Friday, February 27, 2015

Art for God's Sake by Philip Ryken

I am very concerned with our present culture's definitions of beauty since "repulsive" is fast becoming the new normal. When I see people disfiguring their bodies in the name of youth and beauty, it hurts my heart and makes me think this must be part of a diabolical plan to thumb our noses at true loveliness, which points to the presence and goodness of God.

Philip Ryken addresses some of these issues in his booklet, Art for God's Sake: A Call to Recover the Arts. It's a manifesto for artists of all types to do what they do for the glory of God, basically debunking the addage that art needs no reason for being, i.e, It's just "Art for art's sake." Not only is the book meant to encourage artists in their calling, it is also meant to give nonartists a short introduction to thinking Christianly about the arts.

Some reviewers at Goodreads said it was too simplistic, but for someone like me (with no art background), the simplicity was a huge plus. I underlined something on almost every page, but will try to include just a few of the most salient quotes:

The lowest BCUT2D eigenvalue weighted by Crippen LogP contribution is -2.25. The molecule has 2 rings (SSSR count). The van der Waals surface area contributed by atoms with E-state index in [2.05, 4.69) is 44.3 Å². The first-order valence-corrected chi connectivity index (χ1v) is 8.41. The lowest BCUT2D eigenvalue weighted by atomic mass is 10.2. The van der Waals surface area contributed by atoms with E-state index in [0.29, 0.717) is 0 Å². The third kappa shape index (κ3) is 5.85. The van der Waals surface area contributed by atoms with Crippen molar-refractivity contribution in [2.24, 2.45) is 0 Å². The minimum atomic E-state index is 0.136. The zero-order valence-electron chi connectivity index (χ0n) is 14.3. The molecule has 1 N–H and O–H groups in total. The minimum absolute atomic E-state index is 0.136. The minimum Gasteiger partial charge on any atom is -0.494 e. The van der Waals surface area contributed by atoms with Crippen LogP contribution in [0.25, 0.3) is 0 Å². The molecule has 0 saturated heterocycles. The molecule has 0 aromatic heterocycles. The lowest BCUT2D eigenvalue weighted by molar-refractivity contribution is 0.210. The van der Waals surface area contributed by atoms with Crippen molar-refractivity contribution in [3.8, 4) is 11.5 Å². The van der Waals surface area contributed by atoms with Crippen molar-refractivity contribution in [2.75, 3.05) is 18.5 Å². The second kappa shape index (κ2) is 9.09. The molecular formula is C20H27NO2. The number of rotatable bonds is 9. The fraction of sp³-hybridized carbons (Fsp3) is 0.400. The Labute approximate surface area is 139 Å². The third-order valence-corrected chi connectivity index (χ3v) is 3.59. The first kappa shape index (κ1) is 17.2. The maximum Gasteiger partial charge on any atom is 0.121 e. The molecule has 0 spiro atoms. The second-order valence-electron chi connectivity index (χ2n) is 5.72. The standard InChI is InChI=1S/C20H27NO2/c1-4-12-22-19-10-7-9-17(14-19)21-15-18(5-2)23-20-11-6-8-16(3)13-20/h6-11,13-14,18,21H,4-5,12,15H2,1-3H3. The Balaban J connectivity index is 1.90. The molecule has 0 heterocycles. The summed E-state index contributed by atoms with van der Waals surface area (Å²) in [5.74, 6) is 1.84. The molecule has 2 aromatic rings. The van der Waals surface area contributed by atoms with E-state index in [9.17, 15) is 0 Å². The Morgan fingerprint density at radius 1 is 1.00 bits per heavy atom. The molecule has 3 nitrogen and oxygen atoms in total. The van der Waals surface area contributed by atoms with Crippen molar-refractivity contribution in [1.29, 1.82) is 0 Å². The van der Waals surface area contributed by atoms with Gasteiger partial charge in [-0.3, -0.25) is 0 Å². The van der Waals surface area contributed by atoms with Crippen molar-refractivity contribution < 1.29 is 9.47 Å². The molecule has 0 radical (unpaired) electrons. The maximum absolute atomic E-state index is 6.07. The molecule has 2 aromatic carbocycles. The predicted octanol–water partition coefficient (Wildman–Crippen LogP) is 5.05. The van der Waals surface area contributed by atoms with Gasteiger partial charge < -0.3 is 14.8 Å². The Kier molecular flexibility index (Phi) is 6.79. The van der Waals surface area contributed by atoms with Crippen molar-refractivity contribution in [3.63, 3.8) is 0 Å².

As Christians we should aspire to high aesthetic standards. All too often we settle for something that is functional, but not beautiful. . . . . Sometimes we produce what can be described only as kitsch-tacky artwork of poor quality that appeals to low tastes. The average Christian bookstore is full of the stuff...

When we settle for trivial expressions of the truth in worship and art, we ourselves are diminished, as we suffer a loss of transcendence...

The problem with some modern and postmodern art is that it seeks to offer truth at the expense of beauty. It tells the truth only about ugliness and alienation, leaving out the beauty of creation and redemption. A good deal of so-called Christian art tends to have the opposite problem. It tries to show beauty without admitting the truth about sin, and to that extent it is false - dishonest about the tragic implications of our depravity. Think of all the bright, sentimental landscapes that portray an ideal world unaffected by the Fall, or the light, cheery melodies that characterize the Christian life as one of undiminished happiness. Such a world may be nice to imagine, but it is not the world God sent his Son to save.